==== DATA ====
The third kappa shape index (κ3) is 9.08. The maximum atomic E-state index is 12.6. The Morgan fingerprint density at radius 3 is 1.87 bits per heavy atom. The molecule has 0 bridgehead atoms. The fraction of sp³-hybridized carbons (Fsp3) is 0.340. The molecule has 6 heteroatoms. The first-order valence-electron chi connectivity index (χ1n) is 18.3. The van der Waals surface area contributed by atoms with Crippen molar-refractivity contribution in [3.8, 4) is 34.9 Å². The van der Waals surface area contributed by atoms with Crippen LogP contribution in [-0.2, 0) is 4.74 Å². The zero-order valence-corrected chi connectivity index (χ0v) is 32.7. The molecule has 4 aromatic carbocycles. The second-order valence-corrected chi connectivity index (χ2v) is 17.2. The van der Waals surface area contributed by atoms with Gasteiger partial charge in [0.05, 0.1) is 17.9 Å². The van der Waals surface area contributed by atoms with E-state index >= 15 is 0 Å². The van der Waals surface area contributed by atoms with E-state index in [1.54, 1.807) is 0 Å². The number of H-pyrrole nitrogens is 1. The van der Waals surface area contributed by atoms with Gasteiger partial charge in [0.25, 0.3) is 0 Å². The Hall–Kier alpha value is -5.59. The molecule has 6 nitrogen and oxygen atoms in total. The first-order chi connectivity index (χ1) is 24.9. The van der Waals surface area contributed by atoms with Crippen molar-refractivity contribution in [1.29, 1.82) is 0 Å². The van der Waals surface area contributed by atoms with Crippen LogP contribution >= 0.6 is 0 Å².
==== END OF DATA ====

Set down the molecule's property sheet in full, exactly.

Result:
The third kappa shape index (κ3) is 9.08. The maximum atomic E-state index is 12.6. The Morgan fingerprint density at radius 3 is 1.87 bits per heavy atom. The molecule has 0 bridgehead atoms. The fraction of sp³-hybridized carbons (Fsp3) is 0.340. The molecule has 6 heteroatoms. The first-order valence-electron chi connectivity index (χ1n) is 18.3. The van der Waals surface area contributed by atoms with Crippen molar-refractivity contribution in [3.8, 4) is 34.9 Å². The van der Waals surface area contributed by atoms with Crippen LogP contribution in [-0.2, 0) is 4.74 Å². The zero-order valence-corrected chi connectivity index (χ0v) is 32.7. The molecule has 4 aromatic carbocycles. The second-order valence-corrected chi connectivity index (χ2v) is 17.2. The van der Waals surface area contributed by atoms with Gasteiger partial charge in [0.05, 0.1) is 17.9 Å². The van der Waals surface area contributed by atoms with E-state index >= 15 is 0 Å². The van der Waals surface area contributed by atoms with E-state index in [1.54, 1.807) is 0 Å². The number of H-pyrrole nitrogens is 1. The van der Waals surface area contributed by atoms with Gasteiger partial charge in [0.25, 0.3) is 0 Å². The Hall–Kier alpha value is -5.59. The molecule has 6 nitrogen and oxygen atoms in total. The first-order chi connectivity index (χ1) is 24.9. The van der Waals surface area contributed by atoms with Crippen molar-refractivity contribution in [1.29, 1.82) is 0 Å². The van der Waals surface area contributed by atoms with Crippen LogP contribution >= 0.6 is 0 Å².